Tuesday 02 August, 2016 0 Comments

Recently we’ve been running a series of blogs around why our nutrient status has changed over the past few generations. We’ve covered how our soils are more depleted than they ever have been, and how the early harvest of crops for supermarkets means up to 80% of nutrients can be lost from our produce four days after harvest.

We’ve also covered how in times of stress and lack of sleep we need more nutrients to help keep our body functioning. Because of the stress of modern living; being constantly connected on social media, a decrease in the affordability of housing and most families requiring two incomes, we need more nutrients.

One aspect we haven’t covered yet is how our environments and exposure to chemicals and toxins affects our ability to absorb, store and use what nutrients we do get from our food. In this week’s blog, we’re going to explain how different chemicals and toxins affect our nutrient status and what we can do about it.

 

Primitive society vs modern living

Traditional peoples lived in a relatively pristine environment. Let’s face it, organic food didn’t exist, because that’s all there was! But even if we could disregard the quality of the food our ancestors had access to, compared to now, we still need to address the packaging our food comes in, the sprays and pesticides we use on our produce and the sprays we use to clean our kitchen and living spaces to clean up after ourselves.

We know environmental toxins block enzyme function and increase the need for antioxidants (found in superfoods like blueberries, liver, leafy greens and cacao) minerals and vitamins needed by the liver for detoxification.  The modern world is full of environmental toxin exposure, from PCB’s and Dioxins from plastics to heavy metals mobilised in the soil by acidic fertilisers – they are simply everywhere. You cannot escape them.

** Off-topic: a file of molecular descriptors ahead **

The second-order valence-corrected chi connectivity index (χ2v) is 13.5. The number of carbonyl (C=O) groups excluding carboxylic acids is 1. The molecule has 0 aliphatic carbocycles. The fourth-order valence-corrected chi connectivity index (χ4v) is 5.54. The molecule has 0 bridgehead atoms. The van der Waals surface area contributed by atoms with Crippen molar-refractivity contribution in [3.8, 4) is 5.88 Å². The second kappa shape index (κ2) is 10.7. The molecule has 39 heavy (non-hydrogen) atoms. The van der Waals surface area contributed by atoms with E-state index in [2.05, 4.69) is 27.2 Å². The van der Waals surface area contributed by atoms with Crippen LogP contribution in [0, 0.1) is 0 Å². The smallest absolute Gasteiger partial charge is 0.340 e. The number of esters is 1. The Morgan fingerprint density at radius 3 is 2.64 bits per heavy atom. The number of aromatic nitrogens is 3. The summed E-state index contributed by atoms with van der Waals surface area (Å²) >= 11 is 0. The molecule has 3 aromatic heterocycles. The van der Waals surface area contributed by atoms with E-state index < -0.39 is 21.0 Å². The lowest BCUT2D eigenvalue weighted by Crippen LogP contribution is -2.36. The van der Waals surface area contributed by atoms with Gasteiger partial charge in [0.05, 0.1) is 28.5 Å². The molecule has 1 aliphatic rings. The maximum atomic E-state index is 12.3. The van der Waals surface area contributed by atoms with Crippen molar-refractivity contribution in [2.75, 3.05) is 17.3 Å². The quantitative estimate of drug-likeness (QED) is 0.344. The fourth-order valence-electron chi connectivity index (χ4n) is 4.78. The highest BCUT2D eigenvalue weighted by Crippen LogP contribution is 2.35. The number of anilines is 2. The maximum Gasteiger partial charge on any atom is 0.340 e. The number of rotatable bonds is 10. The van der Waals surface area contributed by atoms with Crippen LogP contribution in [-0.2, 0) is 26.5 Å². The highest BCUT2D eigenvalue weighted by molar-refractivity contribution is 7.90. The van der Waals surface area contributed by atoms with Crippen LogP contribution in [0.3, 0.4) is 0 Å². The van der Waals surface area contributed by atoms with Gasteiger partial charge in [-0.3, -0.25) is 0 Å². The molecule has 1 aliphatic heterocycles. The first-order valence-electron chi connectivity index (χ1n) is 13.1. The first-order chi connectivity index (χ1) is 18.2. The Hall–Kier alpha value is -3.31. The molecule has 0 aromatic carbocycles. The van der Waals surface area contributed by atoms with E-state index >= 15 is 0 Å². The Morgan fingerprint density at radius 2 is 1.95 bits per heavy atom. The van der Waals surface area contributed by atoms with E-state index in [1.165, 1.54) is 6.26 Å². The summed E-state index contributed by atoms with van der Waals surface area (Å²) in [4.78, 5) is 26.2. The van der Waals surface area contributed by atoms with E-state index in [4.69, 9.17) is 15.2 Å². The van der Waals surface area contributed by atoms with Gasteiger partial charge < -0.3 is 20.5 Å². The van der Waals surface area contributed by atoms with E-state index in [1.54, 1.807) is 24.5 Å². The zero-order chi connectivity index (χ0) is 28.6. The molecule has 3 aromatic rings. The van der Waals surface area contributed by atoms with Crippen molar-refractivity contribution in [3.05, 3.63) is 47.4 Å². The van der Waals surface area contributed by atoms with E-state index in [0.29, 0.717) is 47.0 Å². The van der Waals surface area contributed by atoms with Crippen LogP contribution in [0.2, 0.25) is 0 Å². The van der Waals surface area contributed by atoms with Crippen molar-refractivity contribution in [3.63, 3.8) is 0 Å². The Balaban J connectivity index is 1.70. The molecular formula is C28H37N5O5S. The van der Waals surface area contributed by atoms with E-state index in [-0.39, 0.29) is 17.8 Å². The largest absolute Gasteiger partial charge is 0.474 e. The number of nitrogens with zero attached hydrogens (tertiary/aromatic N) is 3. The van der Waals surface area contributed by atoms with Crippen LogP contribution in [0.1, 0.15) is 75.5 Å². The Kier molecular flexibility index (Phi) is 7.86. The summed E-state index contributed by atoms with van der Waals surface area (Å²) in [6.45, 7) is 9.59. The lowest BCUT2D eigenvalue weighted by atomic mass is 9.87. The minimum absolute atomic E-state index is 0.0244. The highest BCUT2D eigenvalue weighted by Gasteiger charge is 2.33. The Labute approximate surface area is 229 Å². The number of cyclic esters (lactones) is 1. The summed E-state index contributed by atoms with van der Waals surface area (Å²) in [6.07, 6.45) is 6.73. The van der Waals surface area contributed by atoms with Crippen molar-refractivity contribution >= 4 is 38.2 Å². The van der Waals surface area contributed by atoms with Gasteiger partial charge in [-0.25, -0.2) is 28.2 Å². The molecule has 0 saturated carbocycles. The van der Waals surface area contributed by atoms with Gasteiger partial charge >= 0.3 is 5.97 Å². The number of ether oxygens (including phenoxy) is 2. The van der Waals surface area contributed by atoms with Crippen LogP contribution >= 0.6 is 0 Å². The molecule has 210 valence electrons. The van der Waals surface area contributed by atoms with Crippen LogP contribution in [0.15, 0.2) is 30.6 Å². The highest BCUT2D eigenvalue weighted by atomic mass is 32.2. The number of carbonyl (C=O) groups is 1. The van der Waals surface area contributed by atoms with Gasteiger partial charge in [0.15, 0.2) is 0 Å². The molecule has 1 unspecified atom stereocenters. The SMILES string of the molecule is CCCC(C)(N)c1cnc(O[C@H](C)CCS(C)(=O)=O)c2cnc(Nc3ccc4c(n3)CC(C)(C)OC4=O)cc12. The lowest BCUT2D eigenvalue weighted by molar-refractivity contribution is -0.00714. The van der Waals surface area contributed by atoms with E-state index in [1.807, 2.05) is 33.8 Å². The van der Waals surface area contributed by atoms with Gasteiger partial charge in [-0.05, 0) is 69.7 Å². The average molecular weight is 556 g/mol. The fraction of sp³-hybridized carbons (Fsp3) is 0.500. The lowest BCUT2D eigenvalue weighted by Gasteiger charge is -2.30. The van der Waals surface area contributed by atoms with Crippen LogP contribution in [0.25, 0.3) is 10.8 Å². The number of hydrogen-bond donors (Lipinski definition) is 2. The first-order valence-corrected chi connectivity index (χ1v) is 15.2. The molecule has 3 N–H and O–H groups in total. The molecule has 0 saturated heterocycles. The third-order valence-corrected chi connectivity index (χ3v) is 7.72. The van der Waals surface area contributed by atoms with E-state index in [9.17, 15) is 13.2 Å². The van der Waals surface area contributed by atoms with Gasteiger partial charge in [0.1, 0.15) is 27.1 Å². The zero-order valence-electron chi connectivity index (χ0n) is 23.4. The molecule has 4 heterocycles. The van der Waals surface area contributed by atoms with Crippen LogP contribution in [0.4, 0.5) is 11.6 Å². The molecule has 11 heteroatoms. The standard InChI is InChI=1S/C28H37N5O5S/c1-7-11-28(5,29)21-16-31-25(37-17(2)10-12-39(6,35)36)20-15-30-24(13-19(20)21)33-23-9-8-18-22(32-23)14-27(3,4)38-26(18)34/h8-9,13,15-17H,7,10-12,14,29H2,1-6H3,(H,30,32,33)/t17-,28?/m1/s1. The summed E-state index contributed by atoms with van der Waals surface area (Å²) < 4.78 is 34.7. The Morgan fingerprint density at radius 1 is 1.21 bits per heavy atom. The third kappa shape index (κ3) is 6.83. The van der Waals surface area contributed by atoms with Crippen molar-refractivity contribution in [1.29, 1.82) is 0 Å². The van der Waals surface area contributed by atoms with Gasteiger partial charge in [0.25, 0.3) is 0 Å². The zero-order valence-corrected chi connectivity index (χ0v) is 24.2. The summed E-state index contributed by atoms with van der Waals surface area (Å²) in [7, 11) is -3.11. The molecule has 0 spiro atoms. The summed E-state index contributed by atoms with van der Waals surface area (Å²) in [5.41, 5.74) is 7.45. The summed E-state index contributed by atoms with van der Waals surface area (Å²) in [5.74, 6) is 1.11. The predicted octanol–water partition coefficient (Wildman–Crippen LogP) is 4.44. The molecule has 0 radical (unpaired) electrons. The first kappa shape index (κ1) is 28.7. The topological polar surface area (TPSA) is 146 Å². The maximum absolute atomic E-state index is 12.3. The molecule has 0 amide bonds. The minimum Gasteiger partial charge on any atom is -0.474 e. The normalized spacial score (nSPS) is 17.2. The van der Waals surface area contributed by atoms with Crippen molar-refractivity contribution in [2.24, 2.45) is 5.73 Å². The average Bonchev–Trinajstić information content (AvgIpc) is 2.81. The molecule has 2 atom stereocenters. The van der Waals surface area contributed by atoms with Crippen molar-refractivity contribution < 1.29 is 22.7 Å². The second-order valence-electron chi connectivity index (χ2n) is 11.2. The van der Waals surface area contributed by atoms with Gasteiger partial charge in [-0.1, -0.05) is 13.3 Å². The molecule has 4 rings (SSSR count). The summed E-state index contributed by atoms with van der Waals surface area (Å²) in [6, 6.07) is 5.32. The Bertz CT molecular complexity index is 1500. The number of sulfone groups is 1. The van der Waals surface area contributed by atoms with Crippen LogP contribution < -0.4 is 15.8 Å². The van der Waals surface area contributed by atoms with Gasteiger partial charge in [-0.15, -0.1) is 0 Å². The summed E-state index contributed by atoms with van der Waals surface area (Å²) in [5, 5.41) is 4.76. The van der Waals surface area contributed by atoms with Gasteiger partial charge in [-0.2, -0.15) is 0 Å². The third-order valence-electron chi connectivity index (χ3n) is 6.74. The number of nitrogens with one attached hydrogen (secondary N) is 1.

Oestrogen Dominance

One of the biggest problems we see at the BePure clinic as a result of toxin load and exposure to chemicals is hormone imbalance. Specifically Oestrogen Dominance.

Oestrogen is a hormone that both men and women have, although it is more commonly a hormone that is imbalanced in women.
Oestrogen Dominance is a term used to describe a condition where a person can have deficient, normal or excessive oestrogen, but has little or no counterbalancing hormone to mitigate its effect in the body.

Many factors such as stress, our food choices, exposure to toxins and the state of our organ function affect our hormones. The key point to consider with regards to nutrient status is people with Oestrogen Dominance need more nutrients to assist the liver in clearing the dominance and supporting detoxification of the chemicals we are exposed to.

I recently filmed a video explaining Oestrogen Dominance and why it is so common. The problem is largely environmental.  In our environment we have Oestrogen-mimicking chemicals we are exposed to, and our body is less able to deal with Oestrogen. These mimic-oestrogens are called xenoestrogens.

They’re found in PCB’s - man made chemical compounds - such as BPA in plastic water bottles, parabens and phylates in skincare products, makeup and sunscreen.

This is a problem because these xenoestrogens sit on Oestrogen receptor sites in the body and create an excess of Oestrogen in relation to our other hormones.

Normally our bodies would process this extra Oestrogen through our liver. But because of nutrition choices, stress and liver-loaders such as alcohol and caffeine, our liver function is compromised and we can’t clear it.

At the BePure clinic, common symptoms of Oestrogen Dominance include;

In Men;

  • Man boobs
  • Increased body fat in the upper chest and obliques.
  • Longterm associated risk of prostate cancer

In Women;